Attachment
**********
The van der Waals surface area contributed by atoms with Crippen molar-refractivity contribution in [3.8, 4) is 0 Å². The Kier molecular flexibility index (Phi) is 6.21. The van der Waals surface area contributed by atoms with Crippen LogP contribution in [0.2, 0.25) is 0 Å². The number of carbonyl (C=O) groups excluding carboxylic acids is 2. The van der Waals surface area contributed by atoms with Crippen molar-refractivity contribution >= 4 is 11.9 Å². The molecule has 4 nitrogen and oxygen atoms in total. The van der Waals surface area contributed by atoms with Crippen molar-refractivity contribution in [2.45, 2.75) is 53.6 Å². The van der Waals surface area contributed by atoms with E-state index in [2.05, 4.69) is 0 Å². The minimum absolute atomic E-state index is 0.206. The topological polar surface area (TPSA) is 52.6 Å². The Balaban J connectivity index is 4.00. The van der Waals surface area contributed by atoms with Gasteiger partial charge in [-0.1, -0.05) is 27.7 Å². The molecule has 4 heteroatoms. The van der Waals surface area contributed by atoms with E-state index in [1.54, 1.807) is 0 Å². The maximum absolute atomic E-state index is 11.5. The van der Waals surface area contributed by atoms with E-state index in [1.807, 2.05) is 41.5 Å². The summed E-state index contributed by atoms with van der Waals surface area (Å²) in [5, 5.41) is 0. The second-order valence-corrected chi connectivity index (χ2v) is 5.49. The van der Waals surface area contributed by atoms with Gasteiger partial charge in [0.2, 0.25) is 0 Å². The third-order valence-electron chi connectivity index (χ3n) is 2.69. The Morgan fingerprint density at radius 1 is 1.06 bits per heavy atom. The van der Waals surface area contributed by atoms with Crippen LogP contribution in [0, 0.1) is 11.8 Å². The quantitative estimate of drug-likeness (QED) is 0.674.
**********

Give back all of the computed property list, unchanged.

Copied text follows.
The van der Waals surface area contributed by atoms with Crippen molar-refractivity contribution in [3.8, 4) is 0 Å². The Kier molecular flexibility index (Phi) is 6.21. The van der Waals surface area contributed by atoms with Crippen LogP contribution in [0.2, 0.25) is 0 Å². The number of carbonyl (C=O) groups excluding carboxylic acids is 2. The van der Waals surface area contributed by atoms with Crippen molar-refractivity contribution >= 4 is 11.9 Å². The molecule has 4 nitrogen and oxygen atoms in total. The van der Waals surface area contributed by atoms with Crippen molar-refractivity contribution in [2.45, 2.75) is 53.6 Å². The van der Waals surface area contributed by atoms with E-state index in [2.05, 4.69) is 0 Å². The minimum absolute atomic E-state index is 0.206. The topological polar surface area (TPSA) is 52.6 Å². The Balaban J connectivity index is 4.00. The van der Waals surface area contributed by atoms with Gasteiger partial charge in [-0.1, -0.05) is 27.7 Å². The molecule has 4 heteroatoms. The van der Waals surface area contributed by atoms with E-state index in [1.54, 1.807) is 0 Å². The maximum absolute atomic E-state index is 11.5. The van der Waals surface area contributed by atoms with E-state index in [1.807, 2.05) is 41.5 Å². The summed E-state index contributed by atoms with van der Waals surface area (Å²) in [5, 5.41) is 0. The second-order valence-corrected chi connectivity index (χ2v) is 5.49. The van der Waals surface area contributed by atoms with Gasteiger partial charge in [0.2, 0.25) is 0 Å². The third-order valence-electron chi connectivity index (χ3n) is 2.69. The Morgan fingerprint density at radius 1 is 1.06 bits per heavy atom. The van der Waals surface area contributed by atoms with Crippen LogP contribution in [0, 0.1) is 11.8 Å². The quantitative estimate of drug-likeness (QED) is 0.674.